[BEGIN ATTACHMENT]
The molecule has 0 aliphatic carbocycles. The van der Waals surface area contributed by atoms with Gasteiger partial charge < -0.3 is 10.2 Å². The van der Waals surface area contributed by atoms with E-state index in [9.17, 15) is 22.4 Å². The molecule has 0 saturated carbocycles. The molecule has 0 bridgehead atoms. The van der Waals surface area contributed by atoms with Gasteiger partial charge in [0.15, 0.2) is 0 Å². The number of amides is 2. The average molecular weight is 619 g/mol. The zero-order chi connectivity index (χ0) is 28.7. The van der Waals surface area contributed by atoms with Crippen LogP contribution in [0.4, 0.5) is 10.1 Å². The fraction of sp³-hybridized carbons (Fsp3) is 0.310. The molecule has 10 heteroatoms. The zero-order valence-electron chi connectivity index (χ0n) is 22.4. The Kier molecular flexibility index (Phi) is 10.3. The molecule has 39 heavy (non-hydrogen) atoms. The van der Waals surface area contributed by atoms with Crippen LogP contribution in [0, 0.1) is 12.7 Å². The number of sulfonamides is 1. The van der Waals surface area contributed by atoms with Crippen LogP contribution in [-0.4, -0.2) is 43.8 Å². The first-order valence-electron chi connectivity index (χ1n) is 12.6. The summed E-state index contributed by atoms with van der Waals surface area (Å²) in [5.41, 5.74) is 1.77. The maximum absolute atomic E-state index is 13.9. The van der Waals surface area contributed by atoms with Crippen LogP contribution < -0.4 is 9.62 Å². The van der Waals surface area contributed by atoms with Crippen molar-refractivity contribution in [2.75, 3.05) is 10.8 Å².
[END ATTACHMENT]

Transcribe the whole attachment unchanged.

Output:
The molecule has 0 aliphatic carbocycles. The van der Waals surface area contributed by atoms with Gasteiger partial charge < -0.3 is 10.2 Å². The van der Waals surface area contributed by atoms with E-state index in [9.17, 15) is 22.4 Å². The molecule has 0 saturated carbocycles. The molecule has 0 bridgehead atoms. The van der Waals surface area contributed by atoms with Gasteiger partial charge in [0.15, 0.2) is 0 Å². The number of amides is 2. The average molecular weight is 619 g/mol. The zero-order chi connectivity index (χ0) is 28.7. The van der Waals surface area contributed by atoms with Crippen LogP contribution in [0.4, 0.5) is 10.1 Å². The fraction of sp³-hybridized carbons (Fsp3) is 0.310. The molecule has 10 heteroatoms. The zero-order valence-electron chi connectivity index (χ0n) is 22.4. The Kier molecular flexibility index (Phi) is 10.3. The molecule has 39 heavy (non-hydrogen) atoms. The van der Waals surface area contributed by atoms with Crippen LogP contribution in [0, 0.1) is 12.7 Å². The number of sulfonamides is 1. The van der Waals surface area contributed by atoms with Crippen LogP contribution in [-0.4, -0.2) is 43.8 Å². The first-order valence-electron chi connectivity index (χ1n) is 12.6. The summed E-state index contributed by atoms with van der Waals surface area (Å²) in [5.41, 5.74) is 1.77. The maximum absolute atomic E-state index is 13.9. The van der Waals surface area contributed by atoms with Crippen LogP contribution < -0.4 is 9.62 Å². The van der Waals surface area contributed by atoms with Crippen molar-refractivity contribution in [2.75, 3.05) is 10.8 Å².